A tool released by Wello in July can help alleviate stress on both sides of the employer/employee relationship. The Return to Workplace tool “enables employers from across the country to navigate the complexities of determining the eligibility of their employees to return safely to work. It can be tailored to the needs of each organization and provides management teams with an accurate snapshot of the overall health of their workforce to allow for effective long and short term planning while reducing illness related risk in the workplace.”

“What we’ve done is effectively built the requirements to screen individuals coming back into the workplace into our platform, so an employer who wants to add screening tools can easily add them to the core services,” Casselman says.

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Virtual aid
Employees go through a series of step-by-step questions, all available on their mobile device with the Wello app, and receive an email that either gives them approval or explains their ineligibility based on their responses. If they are not cleared, they have the opportunity to request an appointment with a clinician who can support them in appropriate next steps.

Employers receive aggregate reporting of all results that can be broken down by manager, a key feature that allows leaders to ensure adequate back up and replacements, or get work accommodations in place to make sure affected employees can work remotely.

It’s been very well received, Casselman notes, because it’s highly valuable for the employer to have insight and real-time information to plan their day-to-day work productivity and support their workforce. From an employee perspective, there’s peace of mind knowing not only are they personally going through the screening protocol but their coworkers are as well.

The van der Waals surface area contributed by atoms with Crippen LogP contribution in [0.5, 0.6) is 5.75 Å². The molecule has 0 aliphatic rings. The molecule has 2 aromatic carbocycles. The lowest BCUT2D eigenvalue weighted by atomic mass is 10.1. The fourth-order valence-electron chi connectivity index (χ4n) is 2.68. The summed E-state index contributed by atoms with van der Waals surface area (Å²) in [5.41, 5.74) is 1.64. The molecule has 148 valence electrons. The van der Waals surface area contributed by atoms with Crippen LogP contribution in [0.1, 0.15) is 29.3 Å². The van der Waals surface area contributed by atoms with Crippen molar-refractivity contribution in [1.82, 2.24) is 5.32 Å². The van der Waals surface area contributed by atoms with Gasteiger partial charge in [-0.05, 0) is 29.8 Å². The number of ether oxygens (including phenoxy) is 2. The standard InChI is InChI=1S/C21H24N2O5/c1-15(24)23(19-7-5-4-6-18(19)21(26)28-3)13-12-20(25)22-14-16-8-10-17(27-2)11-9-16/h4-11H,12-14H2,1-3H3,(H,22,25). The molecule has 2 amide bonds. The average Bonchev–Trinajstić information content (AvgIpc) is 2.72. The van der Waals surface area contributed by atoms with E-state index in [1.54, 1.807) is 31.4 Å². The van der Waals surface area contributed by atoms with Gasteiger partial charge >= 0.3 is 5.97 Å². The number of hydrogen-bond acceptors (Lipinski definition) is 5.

The future path
Casselman says Wello saw a marked increase in the demand for virtual care services across the country starting in March as a result of COVID-19. While the services offer access to clinical guidance and support around symptoms of COVID-19, they can be used for all health-related concerns — and not having to go into a physicians office or a walk-in clinic for run-of-the-mill complaints or regular appointments has become incredibly important in the pandemic environment.

“The growth in our business has been dramatic, the demand has been incredible,” she says, noting the feedback has been “enormously positive.”

Wello is there to support new clients, whether it’s for core virtual health care services or return to work support, and the launch and registration processes have been modified so employers can give their employees access to these tools within 48 hours.

“We have a highly responsive protocol in place specifically to support employers through COVID-19 and return-to-workplace steps,” Casselman says.

“From our perspective it has felt very positive to have such a timely, relevant solution throughout this period to be able to support Canadians.”